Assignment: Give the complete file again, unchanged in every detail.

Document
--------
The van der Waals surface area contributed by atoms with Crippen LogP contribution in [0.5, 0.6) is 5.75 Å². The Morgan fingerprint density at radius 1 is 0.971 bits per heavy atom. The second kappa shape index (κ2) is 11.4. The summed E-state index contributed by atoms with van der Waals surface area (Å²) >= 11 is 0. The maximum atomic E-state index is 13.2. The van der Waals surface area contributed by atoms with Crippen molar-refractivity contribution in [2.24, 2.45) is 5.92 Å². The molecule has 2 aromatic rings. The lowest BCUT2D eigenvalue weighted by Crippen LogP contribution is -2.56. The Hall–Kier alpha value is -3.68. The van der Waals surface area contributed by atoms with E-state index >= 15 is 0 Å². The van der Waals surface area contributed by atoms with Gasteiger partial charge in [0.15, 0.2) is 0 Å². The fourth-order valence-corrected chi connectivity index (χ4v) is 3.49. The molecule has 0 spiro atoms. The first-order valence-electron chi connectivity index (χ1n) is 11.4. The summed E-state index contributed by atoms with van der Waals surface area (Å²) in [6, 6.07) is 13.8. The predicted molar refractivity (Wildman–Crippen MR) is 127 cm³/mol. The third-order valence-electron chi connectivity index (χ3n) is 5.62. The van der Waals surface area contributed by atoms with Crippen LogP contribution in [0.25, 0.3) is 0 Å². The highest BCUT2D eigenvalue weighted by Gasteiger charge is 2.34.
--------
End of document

The van der Waals surface area contributed by atoms with Crippen LogP contribution in [0.5, 0.6) is 5.75 Å². The Morgan fingerprint density at radius 1 is 0.971 bits per heavy atom. The second kappa shape index (κ2) is 11.4. The summed E-state index contributed by atoms with van der Waals surface area (Å²) >= 11 is 0. The maximum atomic E-state index is 13.2. The van der Waals surface area contributed by atoms with Crippen molar-refractivity contribution in [2.24, 2.45) is 5.92 Å². The molecule has 2 aromatic rings. The lowest BCUT2D eigenvalue weighted by Crippen LogP contribution is -2.56. The Hall–Kier alpha value is -3.68. The van der Waals surface area contributed by atoms with E-state index >= 15 is 0 Å². The van der Waals surface area contributed by atoms with Gasteiger partial charge in [0.15, 0.2) is 0 Å². The fourth-order valence-corrected chi connectivity index (χ4v) is 3.49. The molecule has 0 spiro atoms. The first-order valence-electron chi connectivity index (χ1n) is 11.4. The summed E-state index contributed by atoms with van der Waals surface area (Å²) in [6, 6.07) is 13.8. The predicted molar refractivity (Wildman–Crippen MR) is 127 cm³/mol. The third-order valence-electron chi connectivity index (χ3n) is 5.62. The van der Waals surface area contributed by atoms with Crippen LogP contribution in [0.25, 0.3) is 0 Å². The highest BCUT2D eigenvalue weighted by Gasteiger charge is 2.34.